Usually it was simply that there were many applicants and others fit the program’s particular needs better than I did. Most places had no openings anyway, and professors with teaching experience elsewhere had the first advantage.
I was just praying that the Lord would open the right door; I was convinced that God had led me to do the degree and that I should teach; I needed just one job, not many. Finally a seminary hired me, where I fit the program’s needs better than some others. So it can even out in the end. 🙂
When you’ve worked on multiple projects concurrently, what processes, principles, or practices have you used to be sure you’re making good progress on all fronts?
I find it much easier personally to finish one project before starting another. I’m ADHD, so part of my discipline is making myself finish, since otherwise I would jump from one thing to another and never finish anything. But unless one works only with a single publisher, the work flow is somewhat unpredictable. Meeting publishers’ deadlines takes one kind of self-discipline; working when none of the publishers has any urgent deadlines—when we have to be self-motivated—is another.
Normally I just try to put in solid days of writing (or, back in the days where as a young professor I would have five classes in a semester, solid hours of writing wherever I could). That’s a regular work flow, and it becomes hectic only when I have two deadlines at once (say completing a book for one publisher, while needing to get an earlier book indexed for a different one). When I have two competing projects, I usually try to knock the shorter one out of the way first and then get back on a regular schedule with the longer one.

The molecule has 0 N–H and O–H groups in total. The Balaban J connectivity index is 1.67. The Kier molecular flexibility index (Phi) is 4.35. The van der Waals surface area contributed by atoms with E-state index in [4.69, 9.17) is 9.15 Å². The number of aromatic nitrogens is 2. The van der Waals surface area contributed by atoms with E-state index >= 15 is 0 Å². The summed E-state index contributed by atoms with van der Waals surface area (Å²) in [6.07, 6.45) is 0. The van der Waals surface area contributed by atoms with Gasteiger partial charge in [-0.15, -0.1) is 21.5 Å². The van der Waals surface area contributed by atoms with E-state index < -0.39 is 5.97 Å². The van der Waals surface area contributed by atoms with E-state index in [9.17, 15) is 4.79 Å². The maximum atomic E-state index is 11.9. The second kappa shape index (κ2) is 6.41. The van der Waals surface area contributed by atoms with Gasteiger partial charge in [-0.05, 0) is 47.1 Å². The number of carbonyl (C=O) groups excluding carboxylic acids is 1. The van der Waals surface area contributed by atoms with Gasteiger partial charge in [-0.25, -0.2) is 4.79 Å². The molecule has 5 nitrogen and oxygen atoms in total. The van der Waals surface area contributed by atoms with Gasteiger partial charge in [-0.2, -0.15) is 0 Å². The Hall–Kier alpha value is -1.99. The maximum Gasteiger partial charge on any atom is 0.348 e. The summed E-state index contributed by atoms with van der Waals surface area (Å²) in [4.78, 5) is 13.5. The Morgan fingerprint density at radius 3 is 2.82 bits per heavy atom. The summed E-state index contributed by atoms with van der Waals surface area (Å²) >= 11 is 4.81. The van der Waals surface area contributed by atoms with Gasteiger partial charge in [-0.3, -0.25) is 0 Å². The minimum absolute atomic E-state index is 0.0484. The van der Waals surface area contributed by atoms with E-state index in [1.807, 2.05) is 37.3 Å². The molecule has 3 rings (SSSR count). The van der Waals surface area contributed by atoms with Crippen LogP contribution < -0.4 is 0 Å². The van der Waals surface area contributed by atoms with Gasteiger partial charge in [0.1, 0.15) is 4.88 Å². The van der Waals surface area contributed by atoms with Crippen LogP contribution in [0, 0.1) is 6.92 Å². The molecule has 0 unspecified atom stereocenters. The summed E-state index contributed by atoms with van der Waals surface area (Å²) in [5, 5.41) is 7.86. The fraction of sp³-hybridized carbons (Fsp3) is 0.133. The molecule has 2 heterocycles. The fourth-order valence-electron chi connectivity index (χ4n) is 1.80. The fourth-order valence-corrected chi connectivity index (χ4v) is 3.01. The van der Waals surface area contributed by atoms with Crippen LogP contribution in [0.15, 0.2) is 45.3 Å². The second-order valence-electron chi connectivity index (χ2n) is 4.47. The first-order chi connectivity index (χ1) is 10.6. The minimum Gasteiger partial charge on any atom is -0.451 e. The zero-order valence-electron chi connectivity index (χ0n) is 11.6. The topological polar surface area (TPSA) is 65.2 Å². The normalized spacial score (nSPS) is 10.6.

For me, researching/writing is my default mode. After my devotions and breakfast, barring something urgent, I just go to work on research/writing. Starting a new project initially feels held back by inertia, so I just jump into it by forcing myself but then choose the pieces of it with which I feel most comfortable (sometimes collecting and organizing thoughts here and there; often I am aware of what I believe to be the Lord’s guidance or help in that). Once I start getting into it, it builds momentum and becomes the most natural thing for me to jump into every time I get the chance. If you do something regularly for 30 days, it becomes a habit.
I do take sabbaths—that is also part of my routine, ever since doctoral work. So the rhythm doesn’t have to be exactly the same every day. And some days are entirely solid teaching and in meetings at the seminary, with no writing at all. I mentally compartmentalize them as a separate sphere, so I don’t feel like I need to be writing during those times, any more than I need to interrupt my writing time for seminary administrative issues that can be handled together at a different time. Time-consuming stuff like T.V. I just don’t do (except, when my brain is too tired to think much before bed, I might catch some news on the BBC); that too is a habit we can break or establish based on our goals.
Do you divide your process between research and writing? If so, how?
For me, the research is more fun. I love just working through ancient texts making discoveries that may be relevant to how I can understand the NT. But it’s not going to benefit others unless I organize it and communicate it. So much as I enjoy the study/research stage, I then need to arrange the material topically or textually (around biblical texts, for commentaries).
Happily, while writing I come up with new questions that invite some more research, so I can keep learning along the way. Nevertheless, I treat them as mostly discrete stages, so I may be collecting data for months, and then writing for months.